When Amazon began its North America-wide search for a second headquarters, it seemed to make clear that these political circumstances mattered. “The Project requires a compatible cultural and community environment for its long-term success,” read its Request for Proposals. “This includes the presence and support of a diverse population.” So why, asks No Gay, No Way’s website, would it locate a 50,000-strong workforce “[i]n these nine states, [where] it is legal to fire someone, deny them housing, or refuse them service just because of who they are or who they love”?

Even before the shortlist was announced, state lawmakers in Georgia took Amazon’s cultural community fit criteria as signaling that now might be a bad time to pass a state Religious Freedom Law, which critics say allows for “state-sanctioned discrimination” against LGBTQ individuals. It’s possible that the lure of Amazon could keep Georgia from passing a religious freedom law. But Georgia is one of the states that still lacks any real protections for LGBTQ residents.

Other states that lack these protections are Florida, Georgia, Virginia, Tennessee, Indiana, North Carolina, Texas, Ohio, and Pennsylvania. They are home to shortlist candidates Miami, Atlanta, Northern Virginia, Nashville, Indianapolis, Raleigh, Dallas, Austin, Columbus, Philadelphia, and Pittsburgh.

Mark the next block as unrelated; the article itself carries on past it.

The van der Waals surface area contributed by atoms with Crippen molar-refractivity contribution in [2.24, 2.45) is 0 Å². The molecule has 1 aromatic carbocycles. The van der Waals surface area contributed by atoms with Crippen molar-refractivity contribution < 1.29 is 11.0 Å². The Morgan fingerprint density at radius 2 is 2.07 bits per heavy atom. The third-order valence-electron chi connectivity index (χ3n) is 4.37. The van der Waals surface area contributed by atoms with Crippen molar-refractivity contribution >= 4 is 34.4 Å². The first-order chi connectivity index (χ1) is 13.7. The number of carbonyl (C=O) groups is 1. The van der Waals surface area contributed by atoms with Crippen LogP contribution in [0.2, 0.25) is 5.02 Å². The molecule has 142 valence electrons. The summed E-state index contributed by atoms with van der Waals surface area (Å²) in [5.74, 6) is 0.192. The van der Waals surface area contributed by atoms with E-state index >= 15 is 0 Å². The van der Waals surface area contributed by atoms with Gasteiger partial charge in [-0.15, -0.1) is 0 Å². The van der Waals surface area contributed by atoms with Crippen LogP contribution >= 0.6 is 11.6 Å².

It’s true that despite being located in the heart of red or purple states, all of the contender cities themselves are relatively blue. Some, like Atlanta and Philadelphia, have city-level policies in place where state ones are lacking. But ultimately, state level policies may pre-empt city laws. And along with a lack of explicit protection often comes active discrimination.

“Our perspective is if you want to have a truly safe and equal environment for [your employees], you can’t pick a state that doesn’t have comprehensive equal protections,” said Gaughan. “If you’ve got employees that live just outside of city limits, they lose those protections on the commute home.”

Take Texas, for example. Austin’s and Dallas’s LGBTQ protections may be strong, but Texas has repeatedly attempted to pass a bill banning transgender individuals from using the restrooms that correspond with their gender identity; and enforces a so-called “No Promo Homo” law that prohibits teachers from talking about LGBTQ issues to their students.